May 1: The claims team called me back and, as you might have guessed by now, stonewalled even further. They asked for a Dead-On-Arrival/service center authorization letter, and that they would not reopen my claim without it. They were adamant about this, throwing around the “policy” word and pretending to be helpless about it. An hour of my office work-time went to waste. The support team wasn’t very supportive either: they kept treating the matter as if they had thoroughly investigated it and claimed that the device was under “manufacturer warranty”, even after I’d shown them that it was not. The implication of all this was that I was lying to them, which was insulting to put it very mildly.
I decided to contact Microsoft support in parallel. They informed me that Microsoft does not provide DOA letters and you can’t go to a service center (i.e., they aren’t customer-facing). They construed a screenshot of their Xbox portal showing proof of expiry as legal evidence. I also got the support executive to email me from a Microsoft-verified address that the device was indeed expired. I forwarded this to eBay, but at this juncture, I knew it was pointless.
May 2: I had my final call with eBay support. I was told that my case could be forwarded back to the claims team, but that they would only reject it without this mythical DOA letter. I provided all the information and evidence to them one last time, but their reply had the familiar phrases - “policy”, “DOA”, “service center”, “can’t do anything”.
After this, on the advice of my friend (last ditch effort), I contacted the seller on eBay with all the information, as well as a mild threat that I would take the matter to court. They never responded, and what was even funnier was that there were several other people who complained about this seller on eBay’s product ratings page for various product listings.
When I first bought the device, there was only the one positive review on the Xbox listing, and I hadn’t bothered to look hard enough at the negative reviews of the seller’s other listings. There were multiple complaints of the other products not being under warranty that would’ve raised suspicion in my mind. The Xbox complaints came later.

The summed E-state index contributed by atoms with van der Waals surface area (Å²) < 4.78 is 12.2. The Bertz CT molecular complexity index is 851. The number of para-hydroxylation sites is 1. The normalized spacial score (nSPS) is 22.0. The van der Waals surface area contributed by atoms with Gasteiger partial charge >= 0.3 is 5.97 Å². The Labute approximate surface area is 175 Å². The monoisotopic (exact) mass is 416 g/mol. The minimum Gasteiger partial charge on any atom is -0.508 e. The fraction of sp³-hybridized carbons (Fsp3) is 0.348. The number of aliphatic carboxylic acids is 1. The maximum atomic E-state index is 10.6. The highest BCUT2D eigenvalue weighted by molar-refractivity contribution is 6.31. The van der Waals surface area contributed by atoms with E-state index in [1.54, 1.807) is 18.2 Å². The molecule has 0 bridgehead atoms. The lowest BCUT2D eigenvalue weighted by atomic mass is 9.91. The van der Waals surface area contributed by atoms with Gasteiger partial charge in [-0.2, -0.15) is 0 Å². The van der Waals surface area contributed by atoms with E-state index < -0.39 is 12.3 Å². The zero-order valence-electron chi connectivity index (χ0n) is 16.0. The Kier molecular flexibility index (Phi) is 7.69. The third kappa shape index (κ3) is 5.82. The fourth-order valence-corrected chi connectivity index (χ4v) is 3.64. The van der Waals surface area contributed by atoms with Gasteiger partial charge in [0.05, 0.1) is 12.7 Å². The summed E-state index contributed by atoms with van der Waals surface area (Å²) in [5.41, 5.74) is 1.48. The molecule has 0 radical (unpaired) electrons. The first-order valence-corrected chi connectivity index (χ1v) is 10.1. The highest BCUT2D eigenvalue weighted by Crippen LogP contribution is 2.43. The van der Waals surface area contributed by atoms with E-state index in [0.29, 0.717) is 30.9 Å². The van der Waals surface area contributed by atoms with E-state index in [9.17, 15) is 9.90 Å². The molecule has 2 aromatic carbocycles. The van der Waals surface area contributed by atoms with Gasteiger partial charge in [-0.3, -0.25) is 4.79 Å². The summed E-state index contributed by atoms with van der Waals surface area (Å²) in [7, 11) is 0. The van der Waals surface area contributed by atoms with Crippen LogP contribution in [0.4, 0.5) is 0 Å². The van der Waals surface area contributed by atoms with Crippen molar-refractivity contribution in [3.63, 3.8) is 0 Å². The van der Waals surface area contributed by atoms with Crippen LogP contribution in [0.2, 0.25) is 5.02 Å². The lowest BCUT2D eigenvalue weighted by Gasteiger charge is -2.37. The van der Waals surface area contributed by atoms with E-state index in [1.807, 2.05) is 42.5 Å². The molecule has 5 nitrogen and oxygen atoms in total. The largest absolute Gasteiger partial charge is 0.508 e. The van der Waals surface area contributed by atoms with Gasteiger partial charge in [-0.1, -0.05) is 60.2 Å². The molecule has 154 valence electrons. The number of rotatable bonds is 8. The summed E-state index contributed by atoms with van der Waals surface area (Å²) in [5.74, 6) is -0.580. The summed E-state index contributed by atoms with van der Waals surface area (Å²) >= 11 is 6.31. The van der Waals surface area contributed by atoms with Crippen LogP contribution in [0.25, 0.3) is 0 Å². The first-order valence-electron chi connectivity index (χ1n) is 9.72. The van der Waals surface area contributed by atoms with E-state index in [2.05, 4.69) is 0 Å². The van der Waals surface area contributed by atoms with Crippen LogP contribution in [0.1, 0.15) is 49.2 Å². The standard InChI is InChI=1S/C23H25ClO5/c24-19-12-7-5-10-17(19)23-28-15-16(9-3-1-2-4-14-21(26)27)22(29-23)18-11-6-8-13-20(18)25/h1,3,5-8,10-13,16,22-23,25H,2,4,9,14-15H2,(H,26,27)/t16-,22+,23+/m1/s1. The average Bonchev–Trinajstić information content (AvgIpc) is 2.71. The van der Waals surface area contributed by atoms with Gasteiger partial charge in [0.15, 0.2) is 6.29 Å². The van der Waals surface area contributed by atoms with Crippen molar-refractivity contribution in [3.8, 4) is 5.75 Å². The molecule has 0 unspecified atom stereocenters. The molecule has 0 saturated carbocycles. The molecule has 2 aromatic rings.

What beats me is how this guy continued to sell on eBay after all these complaints, but then I figured that if eBay Guarantee was full of such horseshit, of course the guy would get away with it. When independently testing the accessories that came with the device, I found even the Xbox controller to be broken/not working. I didn’t bother to test the Kinect module after that.
So if you come across a refurbished product on eBay and decide to buy, hell, I would probably encourage you to if it’s a good deal. But keep in mind that -:
- The seller should have a 95% or more rating - an absolute must.
- The hassle that you would have to go through if you end up with a shit product - I don’t think an acquisition will have changed things.
And if you’re wondering what the redeeming factor of this story is, or what the ultimate payoff is - there is none. I lost a hard-earned 18,000, something I did not think was possible in this era of e-commerce, and learned a life lesson. Let that sink in for a minute - it’s all fun and games until it’s you on the receiving end. Think of the two points above when making purchases, and you should be fine (mostly).